Anger is a real problem in the U.S. In an anger study conducted at Harvard, 10% of people under the age of 25 reported having explosive anger episodes at least three times in their lifetime. The number is lower for older groups; of all adults studied, just over 7% had major anger outbursts 3 times in their lives.
The prevalence of anger disorders has been difficult to determine for a variety of reasons. First, since psychiatrists had no treatments for anger disorders in the past, they were reluctant to make that diagnosis. Also, people may have trouble remembering their episodes of uncontrolled anger as they get older. So, although it seems that young people now have anger disorders more than people did in the past, it may just be that they remember them better. Whatever the case, it’s clear that uncontrolled anger problems are common in America.
One of the most common types of addictions suffered by people is drug addiction. Rich or poor, every country is seeing a growing trend in drug use and it is rapidly becoming a cause for major concern globally. Also known as Substance Abuse Disorder, drug addiction is the term used to describe a dependency on drugs whether it’s legal drugs like alcohol or cigarettes or illegal substances like crack and heroin. This dependency leads to an inability to control or stop using drugs even though it starts having a negative impact on the individual’s life (mentally, physically and socially). Eventually the addiction reaches a point where the addict is continuously using drugs because their body craves it and needs the addictive substance to function.
While almost any kind of drug can be abused, the most common types of drug addictions are:
- Opioids include legal and illegal drugs such as prescription drugs, heroin and synthetic opioids like fentanyl. The opioid pain relievers (morphine, oxycodone, codeine etc.) prescribed by doctors are generally safe but become dangerous and addictive when they are abused.
- Alcohol is a legal substance, which can easily lead to addiction when it is regularly abused.
- Cocaine is an illegal drug commonly known on the street as crack, coke, blow or snow. The fine white powder is made from coca leaves and can be injected into the bloodstream when mixed with water, taken orally or smoked.
- Hallucinogens are hallucination-inducing drugs such as LSD and PCP. Properties of hallucinogens can be found in certain plants and mushrooms and can also be man made.
- Amphetamines are a group of stimulant drugs such as crystal meth and speed. Using amphetamines increases brain activity and provides the user with a high and produces feelings of euphoria.
As the number of drug addicts and abusers rise globally, governments everywhere are working together to find solutions to the problem. The United Nations established the Office on Drugs and Crime (UNODC) twenty years ago in order to tackle the issue and the statistics they gather on drug addiction is eye opening.
According to the 2017 United Nations World Drug Report:
- As of 2015, one quarter of a billion people around the world have used drugs at least once;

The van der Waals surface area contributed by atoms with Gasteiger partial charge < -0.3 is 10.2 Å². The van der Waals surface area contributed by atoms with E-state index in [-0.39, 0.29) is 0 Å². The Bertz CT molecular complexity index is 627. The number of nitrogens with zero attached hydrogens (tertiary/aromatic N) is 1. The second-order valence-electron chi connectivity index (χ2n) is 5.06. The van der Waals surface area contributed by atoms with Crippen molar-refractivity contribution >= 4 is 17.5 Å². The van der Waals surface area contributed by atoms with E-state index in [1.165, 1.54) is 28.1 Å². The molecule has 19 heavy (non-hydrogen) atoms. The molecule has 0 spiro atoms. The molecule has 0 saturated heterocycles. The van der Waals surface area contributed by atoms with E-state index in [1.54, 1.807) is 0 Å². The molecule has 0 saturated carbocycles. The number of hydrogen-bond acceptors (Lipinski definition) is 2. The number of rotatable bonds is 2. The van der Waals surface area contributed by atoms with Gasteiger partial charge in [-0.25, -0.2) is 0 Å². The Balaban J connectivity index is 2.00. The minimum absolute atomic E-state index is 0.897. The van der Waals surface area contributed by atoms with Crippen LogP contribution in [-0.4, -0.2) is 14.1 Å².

- 5 million people suffer from a drug addiction / disorder;
- Less than 1 in 6 people get help for their addiction;
- Globally, the number of avoidable drug abuse deaths falls around a minimum of 190,000 people (this number is much higher but it is difficult to have exact data since hundreds and thousands of death by HIV / AIDS, suicides, car accidents etc. are often caused by drugs but are not grouped under drug abuse);
- Drug use has led to the loss of 28 million years of healthy life;
- Drug addiction accounts for losing 17 millions years of healthy life;
- By far the most harmful drug used continues to be opioids (i.e. heroin, prescription drugs, oxycodone etc.). Use of opioids often leads to HIV, Hepatitis C and fatal overdoses;
- Opioid abuse is highest in the United States;
- 52,000 people in the United States die from a drug overdose every year. That’s approximately 140 people every day, meaning on average, 6 people die every hour;
- Hepatitis C causes the most harm amongst drug users (222,000 hepatitis C deaths vs. 60,000 HIV deaths).
- An average of 12 million people are using injections for drugs. More than half of them are living with Hepatitis C.
Because drugs are initially taken by choice, it’s often debated whether drug addiction is a disease. It is difficult for most people to understand that addiction is directly related to changes in the brain and is thus a very complex illness. The American Medical Association as well as other medical associations view drug addiction as a disease since it is caused by a combination of factors such as genetics, environment and behavior. The same is true for illnesses like cancer or diabetes.
Over time and after regular, repeated use, the chemical levels in the brain changes, and the individual has to take drugs in order to feel normal or function properly. It is no longer a choice for them. Once addiction sets in, the individual no longer has the power to stop using drugs.
Up to 50% of addicts suffer from a chronic disorder, meaning, their addiction can never be cured and it is something they will live with forever. However, this does not mean it is untreatable. With timely intervention and treatment, all addicts can get better, learn to manage their addiction and go on to live a happy, healthy life.
The physical symptoms of a drug addiction will often vary depending on the type and length of drug abused. For instance the symptoms displayed by an alcohol addict versus a prescription medication addict will likely be different. However, the following symptoms and behaviours will typically surface at some point or another in an individual struggling with an addiction.